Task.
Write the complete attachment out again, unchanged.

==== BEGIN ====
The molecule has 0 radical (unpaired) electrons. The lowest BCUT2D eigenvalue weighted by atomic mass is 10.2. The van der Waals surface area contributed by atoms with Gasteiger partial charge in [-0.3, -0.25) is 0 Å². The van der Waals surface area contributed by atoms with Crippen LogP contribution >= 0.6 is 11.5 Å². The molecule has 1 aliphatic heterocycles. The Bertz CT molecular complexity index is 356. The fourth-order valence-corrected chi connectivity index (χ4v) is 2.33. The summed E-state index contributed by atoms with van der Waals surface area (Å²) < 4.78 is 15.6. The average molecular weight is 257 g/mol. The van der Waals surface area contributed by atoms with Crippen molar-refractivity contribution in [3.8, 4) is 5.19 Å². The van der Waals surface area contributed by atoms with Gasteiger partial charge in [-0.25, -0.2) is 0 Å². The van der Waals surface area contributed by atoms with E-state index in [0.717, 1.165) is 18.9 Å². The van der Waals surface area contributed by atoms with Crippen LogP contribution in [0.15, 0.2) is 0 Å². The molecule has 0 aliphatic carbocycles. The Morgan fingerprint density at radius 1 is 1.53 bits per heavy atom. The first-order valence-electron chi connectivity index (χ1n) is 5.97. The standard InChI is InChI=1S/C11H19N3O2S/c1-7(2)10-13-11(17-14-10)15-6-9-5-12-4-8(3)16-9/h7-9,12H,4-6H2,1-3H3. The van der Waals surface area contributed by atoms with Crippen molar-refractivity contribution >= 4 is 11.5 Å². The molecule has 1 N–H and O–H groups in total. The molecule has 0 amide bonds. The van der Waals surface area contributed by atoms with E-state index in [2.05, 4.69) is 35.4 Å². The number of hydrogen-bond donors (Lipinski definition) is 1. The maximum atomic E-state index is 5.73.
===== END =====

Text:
The molecule has 0 radical (unpaired) electrons. The lowest BCUT2D eigenvalue weighted by atomic mass is 10.2. The van der Waals surface area contributed by atoms with Gasteiger partial charge in [-0.3, -0.25) is 0 Å². The van der Waals surface area contributed by atoms with Crippen LogP contribution >= 0.6 is 11.5 Å². The molecule has 1 aliphatic heterocycles. The Bertz CT molecular complexity index is 356. The fourth-order valence-corrected chi connectivity index (χ4v) is 2.33. The summed E-state index contributed by atoms with van der Waals surface area (Å²) < 4.78 is 15.6. The average molecular weight is 257 g/mol. The van der Waals surface area contributed by atoms with Crippen molar-refractivity contribution in [3.8, 4) is 5.19 Å². The van der Waals surface area contributed by atoms with Gasteiger partial charge in [-0.25, -0.2) is 0 Å². The van der Waals surface area contributed by atoms with E-state index in [0.717, 1.165) is 18.9 Å². The van der Waals surface area contributed by atoms with Crippen LogP contribution in [0.15, 0.2) is 0 Å². The molecule has 0 aliphatic carbocycles. The Morgan fingerprint density at radius 1 is 1.53 bits per heavy atom. The first-order valence-electron chi connectivity index (χ1n) is 5.97. The standard InChI is InChI=1S/C11H19N3O2S/c1-7(2)10-13-11(17-14-10)15-6-9-5-12-4-8(3)16-9/h7-9,12H,4-6H2,1-3H3. The van der Waals surface area contributed by atoms with Crippen molar-refractivity contribution >= 4 is 11.5 Å². The molecule has 1 N–H and O–H groups in total. The molecule has 0 amide bonds. The van der Waals surface area contributed by atoms with E-state index in [2.05, 4.69) is 35.4 Å². The number of hydrogen-bond donors (Lipinski definition) is 1. The maximum atomic E-state index is 5.73.